And last, Arthur.

My fingers are crossed that while this movie wants to be Russell Brand heavy, the women will sweep the show. Replacing key male roles from the original with female leads (Mirren as the new Gielgud), and surrounding Brand with a nanny, a fiance, a mother, and manic pixie (maybe authenticized, because, after all, they chose Greta Gerwig and not Minka Kelly), along with the fact that Brand can’t really carry a movie on his own (Get Him to the Greek) but fabulously supports others (Sarah Marshall), I think we might have a good recipe for a good time. Or, this will be about women telling men what to do. It’s a gamble, especially since they have removed all the alcoholism from the original 1981 script. Why can’t we have fun drunks anymore? Can you imagine The Thin Man without all  the codependent drinking?

So, in all, we have an action movie, Apatow with ladies, a stoner comedy castle quest, a rom-com that offers nothing sweet, and a remake updated and upfemmed.   This spring might be a heavy moment. Or, this might be a skewed representation, pulled from the inadequate sample of one set of previews that were shown before a movie that relied heavily on jokes about an alien’s balls.

Fingers warily crossed,

CF

 

 

 

Our Men: The Powers/CK Continuum

We write a lot here about men in movies, and the imbalance of their female counterparts. The Sloppy Joe is really just the Normal Joe. Meanwhile, the Sloppy Jane is a sore sight for sore eyes that aren’t used to looking into the sun. (Also, I have to make a loud, brusque, and phlegmy cough of ahem! to David Denby’s lukewarm observation in a review of Hall Pass that “women, however, may be insulted in other ways: onscreen, they are rarely the ones who get to act up. They’re usually solid and sane–good, loyal, colorless, hardworking girlfriends and wives.”…May be, Denby? May be?).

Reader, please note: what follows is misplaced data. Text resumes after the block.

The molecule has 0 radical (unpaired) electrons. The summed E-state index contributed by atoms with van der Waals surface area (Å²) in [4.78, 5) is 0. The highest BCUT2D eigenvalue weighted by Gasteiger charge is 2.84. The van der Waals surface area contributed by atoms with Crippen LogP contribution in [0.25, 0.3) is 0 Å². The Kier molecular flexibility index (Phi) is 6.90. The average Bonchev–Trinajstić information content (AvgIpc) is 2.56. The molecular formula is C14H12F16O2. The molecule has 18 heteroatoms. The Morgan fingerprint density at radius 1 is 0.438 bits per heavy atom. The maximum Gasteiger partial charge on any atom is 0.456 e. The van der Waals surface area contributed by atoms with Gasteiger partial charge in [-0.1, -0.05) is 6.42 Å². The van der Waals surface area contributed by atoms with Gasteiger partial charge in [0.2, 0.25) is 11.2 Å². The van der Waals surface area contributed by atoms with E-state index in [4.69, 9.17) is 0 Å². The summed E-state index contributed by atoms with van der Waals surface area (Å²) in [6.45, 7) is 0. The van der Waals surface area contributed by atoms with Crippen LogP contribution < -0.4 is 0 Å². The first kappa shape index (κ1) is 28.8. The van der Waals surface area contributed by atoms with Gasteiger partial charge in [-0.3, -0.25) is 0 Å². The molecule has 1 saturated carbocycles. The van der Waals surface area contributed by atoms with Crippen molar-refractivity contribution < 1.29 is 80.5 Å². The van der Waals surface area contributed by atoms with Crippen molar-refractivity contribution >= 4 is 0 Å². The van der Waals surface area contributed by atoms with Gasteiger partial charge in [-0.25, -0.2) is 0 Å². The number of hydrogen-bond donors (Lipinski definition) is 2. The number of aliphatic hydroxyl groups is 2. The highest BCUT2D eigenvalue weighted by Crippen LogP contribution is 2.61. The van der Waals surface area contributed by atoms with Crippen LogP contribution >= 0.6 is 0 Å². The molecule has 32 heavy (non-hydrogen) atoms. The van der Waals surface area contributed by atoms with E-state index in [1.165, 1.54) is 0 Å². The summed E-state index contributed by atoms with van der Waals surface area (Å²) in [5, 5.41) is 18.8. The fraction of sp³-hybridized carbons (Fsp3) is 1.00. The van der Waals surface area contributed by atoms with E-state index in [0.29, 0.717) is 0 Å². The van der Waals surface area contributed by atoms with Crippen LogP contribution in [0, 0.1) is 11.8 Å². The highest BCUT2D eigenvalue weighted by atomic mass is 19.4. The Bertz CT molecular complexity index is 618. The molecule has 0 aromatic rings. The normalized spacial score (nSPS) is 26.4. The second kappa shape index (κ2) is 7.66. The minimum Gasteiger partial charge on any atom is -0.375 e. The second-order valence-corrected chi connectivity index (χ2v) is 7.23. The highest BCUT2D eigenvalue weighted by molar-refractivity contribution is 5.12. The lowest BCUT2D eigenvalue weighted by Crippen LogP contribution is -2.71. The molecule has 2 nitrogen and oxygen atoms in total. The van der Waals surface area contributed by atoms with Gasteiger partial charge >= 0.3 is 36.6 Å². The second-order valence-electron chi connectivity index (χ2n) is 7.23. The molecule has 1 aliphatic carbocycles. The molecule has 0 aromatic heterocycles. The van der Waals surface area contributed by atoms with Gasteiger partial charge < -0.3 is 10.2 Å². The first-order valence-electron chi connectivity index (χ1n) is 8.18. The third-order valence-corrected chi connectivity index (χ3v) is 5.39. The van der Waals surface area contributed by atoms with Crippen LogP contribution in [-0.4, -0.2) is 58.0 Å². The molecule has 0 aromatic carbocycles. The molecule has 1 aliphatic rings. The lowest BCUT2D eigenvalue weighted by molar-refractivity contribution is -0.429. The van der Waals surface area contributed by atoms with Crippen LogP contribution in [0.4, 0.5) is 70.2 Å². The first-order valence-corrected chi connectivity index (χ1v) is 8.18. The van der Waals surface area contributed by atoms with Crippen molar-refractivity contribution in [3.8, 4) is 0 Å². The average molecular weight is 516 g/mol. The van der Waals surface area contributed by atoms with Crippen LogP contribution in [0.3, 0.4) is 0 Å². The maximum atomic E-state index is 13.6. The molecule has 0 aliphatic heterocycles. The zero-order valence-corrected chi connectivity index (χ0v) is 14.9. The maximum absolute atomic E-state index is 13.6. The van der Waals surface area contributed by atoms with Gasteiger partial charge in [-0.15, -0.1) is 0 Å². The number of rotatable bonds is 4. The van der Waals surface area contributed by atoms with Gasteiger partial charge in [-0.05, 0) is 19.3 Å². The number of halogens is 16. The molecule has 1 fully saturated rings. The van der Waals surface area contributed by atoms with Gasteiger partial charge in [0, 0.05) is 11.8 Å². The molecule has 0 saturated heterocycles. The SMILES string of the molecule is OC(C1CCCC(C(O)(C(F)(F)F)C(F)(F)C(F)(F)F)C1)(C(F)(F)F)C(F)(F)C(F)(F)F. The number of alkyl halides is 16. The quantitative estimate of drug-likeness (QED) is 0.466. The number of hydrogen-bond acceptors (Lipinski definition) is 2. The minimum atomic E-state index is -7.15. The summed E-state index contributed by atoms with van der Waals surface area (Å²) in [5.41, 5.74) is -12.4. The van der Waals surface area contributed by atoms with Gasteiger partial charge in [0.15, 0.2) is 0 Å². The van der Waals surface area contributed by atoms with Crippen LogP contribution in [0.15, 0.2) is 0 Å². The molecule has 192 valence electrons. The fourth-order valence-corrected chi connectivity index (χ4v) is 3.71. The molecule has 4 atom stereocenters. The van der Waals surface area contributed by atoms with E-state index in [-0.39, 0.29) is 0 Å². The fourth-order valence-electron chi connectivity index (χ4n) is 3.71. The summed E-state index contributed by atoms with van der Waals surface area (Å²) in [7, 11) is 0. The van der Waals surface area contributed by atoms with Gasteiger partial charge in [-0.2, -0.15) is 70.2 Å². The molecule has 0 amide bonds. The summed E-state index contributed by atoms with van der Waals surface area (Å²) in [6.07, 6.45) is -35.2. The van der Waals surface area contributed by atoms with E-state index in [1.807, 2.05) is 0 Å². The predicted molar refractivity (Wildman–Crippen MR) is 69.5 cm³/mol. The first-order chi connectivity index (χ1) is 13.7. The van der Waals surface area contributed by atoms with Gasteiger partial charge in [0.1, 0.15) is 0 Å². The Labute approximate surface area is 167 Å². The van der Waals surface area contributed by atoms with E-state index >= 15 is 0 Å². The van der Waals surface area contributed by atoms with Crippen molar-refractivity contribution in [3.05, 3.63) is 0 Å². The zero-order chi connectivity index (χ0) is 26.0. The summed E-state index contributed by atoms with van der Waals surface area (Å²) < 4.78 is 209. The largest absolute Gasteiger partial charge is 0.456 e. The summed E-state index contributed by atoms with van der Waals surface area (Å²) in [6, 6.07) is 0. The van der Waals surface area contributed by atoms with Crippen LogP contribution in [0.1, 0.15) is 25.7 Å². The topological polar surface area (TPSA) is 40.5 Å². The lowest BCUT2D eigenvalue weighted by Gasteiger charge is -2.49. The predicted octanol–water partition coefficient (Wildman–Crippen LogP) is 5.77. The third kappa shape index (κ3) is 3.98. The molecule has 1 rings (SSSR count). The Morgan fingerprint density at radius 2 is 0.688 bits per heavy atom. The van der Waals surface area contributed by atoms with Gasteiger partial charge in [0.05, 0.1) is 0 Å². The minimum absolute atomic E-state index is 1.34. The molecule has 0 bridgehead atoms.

But, let’s look at the Sloppy Joes out there that are certainly part of the posse (both the Hollywood gender vacuum, and the posse of me, you and anybody else that would come to our party), and not part of the problem. I want to assert here that Louis CK, in his role as Louis CK on the show Louie, and the bombastic Mr. Kenny Powers of Eastbound and Down offer a spectrum of modern masculinity, its shapes, its foibles, its merits and demerits.  I think they are the Sloppy Joe of our dreams, or at least, the men that Apatow’s boys are supposed to be.

The fucked up protagonist, fully launched into our collective sub-conscious with David Brent in 2001, has become such a staple and mandate that television execs are suggesting it is as passe’ and lucrative as vampires (at least this is what I overheard at my local coffeeshop where we all talk loudly about doing important things).  Depressed may well be out, because CK has cornered that market so well on his FX show.  As long as he keeps producing, I’m okay if he is the only supplier of sad man out there for awhile. This is because what he does is startling. I would offer that CK is the male Munro…just as Alice Munro catalogs how women’s lives are not made of miracles, CK would very much like to take all the gloss off, and show that plain living is made of shit and life. Under the initial layer of middle age and divorce chronicles, the show takes on what it is to be a man and the wobbles of masculinity (and not in the “should I be a dad or not” angst).  He isn’t portraying rites of growth or understanding. He shows the ambiguous part of having balls. I don’t think I’ve seen anything else like it, except in key Sloppy Jane roles (again, the glorious Munro, Poppy in Happy Go Lucky, Sylvia Plath…). Our regularly scheduled schlumps (Life According to Jim, any Seth Rogen role, well, all any man starring in a movie where he is not wearing a beautifully tailored suit), don’t do this kind of work.  They exist in their messes (messes that any actress would be lucky to get a chance at), but their saccharine revelations are more of a kind of fable porn, where all struggle reveals sweet lessons and profoundity: angsty confused men grow up to be good men, and thus the hard part is over. CK is already grown up. He sits in his mess, and carries on.